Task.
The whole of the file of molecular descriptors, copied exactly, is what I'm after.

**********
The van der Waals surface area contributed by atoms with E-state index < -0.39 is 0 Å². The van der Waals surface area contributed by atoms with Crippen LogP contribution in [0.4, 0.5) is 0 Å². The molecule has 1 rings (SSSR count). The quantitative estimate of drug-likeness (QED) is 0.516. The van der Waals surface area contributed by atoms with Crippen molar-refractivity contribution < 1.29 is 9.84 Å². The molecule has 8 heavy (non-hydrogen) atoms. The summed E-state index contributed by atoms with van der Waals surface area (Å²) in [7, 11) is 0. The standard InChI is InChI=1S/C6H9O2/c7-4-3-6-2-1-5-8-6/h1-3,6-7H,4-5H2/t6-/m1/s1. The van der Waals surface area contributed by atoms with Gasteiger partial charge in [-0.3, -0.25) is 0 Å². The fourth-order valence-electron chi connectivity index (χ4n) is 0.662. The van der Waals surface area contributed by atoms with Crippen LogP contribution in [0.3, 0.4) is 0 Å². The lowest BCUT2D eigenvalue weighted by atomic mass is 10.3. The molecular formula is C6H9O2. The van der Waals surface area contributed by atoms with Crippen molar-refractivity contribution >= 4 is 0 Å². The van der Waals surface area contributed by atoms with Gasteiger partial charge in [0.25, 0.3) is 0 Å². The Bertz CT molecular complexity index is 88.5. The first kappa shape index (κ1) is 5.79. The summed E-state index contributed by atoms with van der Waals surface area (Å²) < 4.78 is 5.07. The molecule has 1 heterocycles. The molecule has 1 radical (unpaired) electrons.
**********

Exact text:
The van der Waals surface area contributed by atoms with E-state index < -0.39 is 0 Å². The van der Waals surface area contributed by atoms with Crippen LogP contribution in [0.4, 0.5) is 0 Å². The molecule has 1 rings (SSSR count). The quantitative estimate of drug-likeness (QED) is 0.516. The van der Waals surface area contributed by atoms with Crippen molar-refractivity contribution < 1.29 is 9.84 Å². The molecule has 8 heavy (non-hydrogen) atoms. The summed E-state index contributed by atoms with van der Waals surface area (Å²) in [7, 11) is 0. The standard InChI is InChI=1S/C6H9O2/c7-4-3-6-2-1-5-8-6/h1-3,6-7H,4-5H2/t6-/m1/s1. The van der Waals surface area contributed by atoms with Gasteiger partial charge in [-0.3, -0.25) is 0 Å². The fourth-order valence-electron chi connectivity index (χ4n) is 0.662. The van der Waals surface area contributed by atoms with Crippen LogP contribution in [0.3, 0.4) is 0 Å². The lowest BCUT2D eigenvalue weighted by atomic mass is 10.3. The molecular formula is C6H9O2. The van der Waals surface area contributed by atoms with Crippen molar-refractivity contribution >= 4 is 0 Å². The van der Waals surface area contributed by atoms with Gasteiger partial charge in [0.25, 0.3) is 0 Å². The Bertz CT molecular complexity index is 88.5. The first kappa shape index (κ1) is 5.79. The summed E-state index contributed by atoms with van der Waals surface area (Å²) < 4.78 is 5.07. The molecule has 1 heterocycles. The molecule has 1 radical (unpaired) electrons.